Supreme Court junks plea against 'unprincipled' post poll alliances
The Supreme Court Friday junked a PIL seeking to restrain "unethical post poll alliances" amongst the political parties that had taken diametrically opposite and conflicting positions during electioneering.
"Can we ask the political parties not to join this group or that group" in the post-election scenario, said a bench of Chief Justice P. Sathasivam and Justice Ranjan Gogoi as it refused to entertain the plea by a petitioner Rajender Dutt Vasdev.
As counsel Arup Banarjee said that political parties were creating a perverse situation by entering into unprincipled alliances, the court asked if it could control the political parties and tell them what course to pursue.
"Can court control political parties and tell them that you join this group or that group," Chief Justice Sathasivam asked Vasdev.
"You can't make a representation and then ask the court to issue directions to the Election Commission to consider it," the court said as the petitioner sought direction to poll panel to consider his representation made to it Jan 16.
In an apparent disapproval of the plea, the court observed: "Do you think that Election Commission has got nothing else to do... as if Election Commission is free and sitting idle."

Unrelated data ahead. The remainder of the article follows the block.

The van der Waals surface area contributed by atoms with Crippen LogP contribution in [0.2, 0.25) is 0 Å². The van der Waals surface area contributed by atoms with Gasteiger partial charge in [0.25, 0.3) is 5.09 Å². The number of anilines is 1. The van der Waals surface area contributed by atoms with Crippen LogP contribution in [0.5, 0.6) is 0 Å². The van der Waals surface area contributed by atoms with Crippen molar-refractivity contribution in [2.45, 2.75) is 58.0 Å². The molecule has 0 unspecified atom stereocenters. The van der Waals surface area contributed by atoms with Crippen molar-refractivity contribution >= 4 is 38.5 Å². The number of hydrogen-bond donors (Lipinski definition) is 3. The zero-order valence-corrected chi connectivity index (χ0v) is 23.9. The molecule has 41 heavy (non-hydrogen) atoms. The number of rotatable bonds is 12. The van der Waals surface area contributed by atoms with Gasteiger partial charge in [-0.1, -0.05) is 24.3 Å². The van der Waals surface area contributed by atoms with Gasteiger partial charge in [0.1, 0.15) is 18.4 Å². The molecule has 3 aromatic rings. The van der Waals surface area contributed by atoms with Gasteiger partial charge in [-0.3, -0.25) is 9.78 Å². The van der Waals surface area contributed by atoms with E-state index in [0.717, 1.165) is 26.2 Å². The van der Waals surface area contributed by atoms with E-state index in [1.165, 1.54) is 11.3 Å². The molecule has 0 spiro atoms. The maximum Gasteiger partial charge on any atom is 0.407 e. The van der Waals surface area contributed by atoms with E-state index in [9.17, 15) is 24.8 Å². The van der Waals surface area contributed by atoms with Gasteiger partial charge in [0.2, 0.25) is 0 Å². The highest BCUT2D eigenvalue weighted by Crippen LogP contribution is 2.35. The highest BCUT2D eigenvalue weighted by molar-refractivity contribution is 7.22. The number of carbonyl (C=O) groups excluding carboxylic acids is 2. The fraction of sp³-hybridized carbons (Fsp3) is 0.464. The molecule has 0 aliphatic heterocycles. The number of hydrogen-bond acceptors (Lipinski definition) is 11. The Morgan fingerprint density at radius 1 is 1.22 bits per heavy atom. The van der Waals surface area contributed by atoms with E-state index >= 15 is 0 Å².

Describing post poll alliance between the parties that took diametrically opposite ideological position during campaigning to garner votes as "an absolute mockery of citizens votes", the PIL said that by such unethical alliances, citizens were being "beguiled by the political parties" that make a complete somersault on their stated positions during campaigning.
"Such turn over and tumbling from the stance on which voters voted is a betrayal of the promises made to the voters and the same is an infraction of the democratic norms."
The PIL said that such "marriages of convenience" between "complete ideological strangers" results in parties falling from grace and engaging in horse trading after the elections.
Such "abominable practices are corrupting the basic nuances of democracy and are monstrous to the national interest", it said.
(Posted on 04-04-2014)
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